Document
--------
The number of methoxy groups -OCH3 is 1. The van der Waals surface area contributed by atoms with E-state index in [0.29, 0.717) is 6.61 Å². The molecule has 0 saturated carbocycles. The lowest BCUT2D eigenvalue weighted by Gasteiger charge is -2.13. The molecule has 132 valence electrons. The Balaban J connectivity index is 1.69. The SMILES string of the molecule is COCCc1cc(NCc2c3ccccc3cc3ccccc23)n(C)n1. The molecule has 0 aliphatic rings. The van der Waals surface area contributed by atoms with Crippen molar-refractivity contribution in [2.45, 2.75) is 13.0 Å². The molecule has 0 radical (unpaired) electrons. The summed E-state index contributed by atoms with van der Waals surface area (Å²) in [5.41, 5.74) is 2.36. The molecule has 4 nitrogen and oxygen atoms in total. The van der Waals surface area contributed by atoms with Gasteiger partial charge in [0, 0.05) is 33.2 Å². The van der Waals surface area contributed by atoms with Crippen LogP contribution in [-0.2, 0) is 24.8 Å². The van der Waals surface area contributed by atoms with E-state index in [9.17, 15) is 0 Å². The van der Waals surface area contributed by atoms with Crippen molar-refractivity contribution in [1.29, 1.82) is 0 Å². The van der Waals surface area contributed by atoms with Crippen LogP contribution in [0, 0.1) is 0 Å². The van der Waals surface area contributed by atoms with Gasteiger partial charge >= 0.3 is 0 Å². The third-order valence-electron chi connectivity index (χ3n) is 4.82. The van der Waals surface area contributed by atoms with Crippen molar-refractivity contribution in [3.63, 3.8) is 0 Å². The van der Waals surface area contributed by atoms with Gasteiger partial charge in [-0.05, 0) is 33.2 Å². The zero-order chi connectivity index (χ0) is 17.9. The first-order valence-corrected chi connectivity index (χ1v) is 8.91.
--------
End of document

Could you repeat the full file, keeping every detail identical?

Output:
The number of methoxy groups -OCH3 is 1. The van der Waals surface area contributed by atoms with E-state index in [0.29, 0.717) is 6.61 Å². The molecule has 0 saturated carbocycles. The lowest BCUT2D eigenvalue weighted by Gasteiger charge is -2.13. The molecule has 132 valence electrons. The Balaban J connectivity index is 1.69. The SMILES string of the molecule is COCCc1cc(NCc2c3ccccc3cc3ccccc23)n(C)n1. The molecule has 0 aliphatic rings. The van der Waals surface area contributed by atoms with Crippen molar-refractivity contribution in [2.45, 2.75) is 13.0 Å². The molecule has 0 radical (unpaired) electrons. The summed E-state index contributed by atoms with van der Waals surface area (Å²) in [5.41, 5.74) is 2.36. The molecule has 4 nitrogen and oxygen atoms in total. The van der Waals surface area contributed by atoms with Gasteiger partial charge in [0, 0.05) is 33.2 Å². The van der Waals surface area contributed by atoms with Crippen LogP contribution in [-0.2, 0) is 24.8 Å². The van der Waals surface area contributed by atoms with E-state index in [9.17, 15) is 0 Å². The van der Waals surface area contributed by atoms with Crippen molar-refractivity contribution in [1.29, 1.82) is 0 Å². The van der Waals surface area contributed by atoms with Crippen LogP contribution in [0, 0.1) is 0 Å². The van der Waals surface area contributed by atoms with Gasteiger partial charge >= 0.3 is 0 Å². The third-order valence-electron chi connectivity index (χ3n) is 4.82. The van der Waals surface area contributed by atoms with Crippen molar-refractivity contribution in [3.63, 3.8) is 0 Å². The van der Waals surface area contributed by atoms with Gasteiger partial charge in [-0.05, 0) is 33.2 Å². The zero-order chi connectivity index (χ0) is 17.9. The first-order valence-corrected chi connectivity index (χ1v) is 8.91.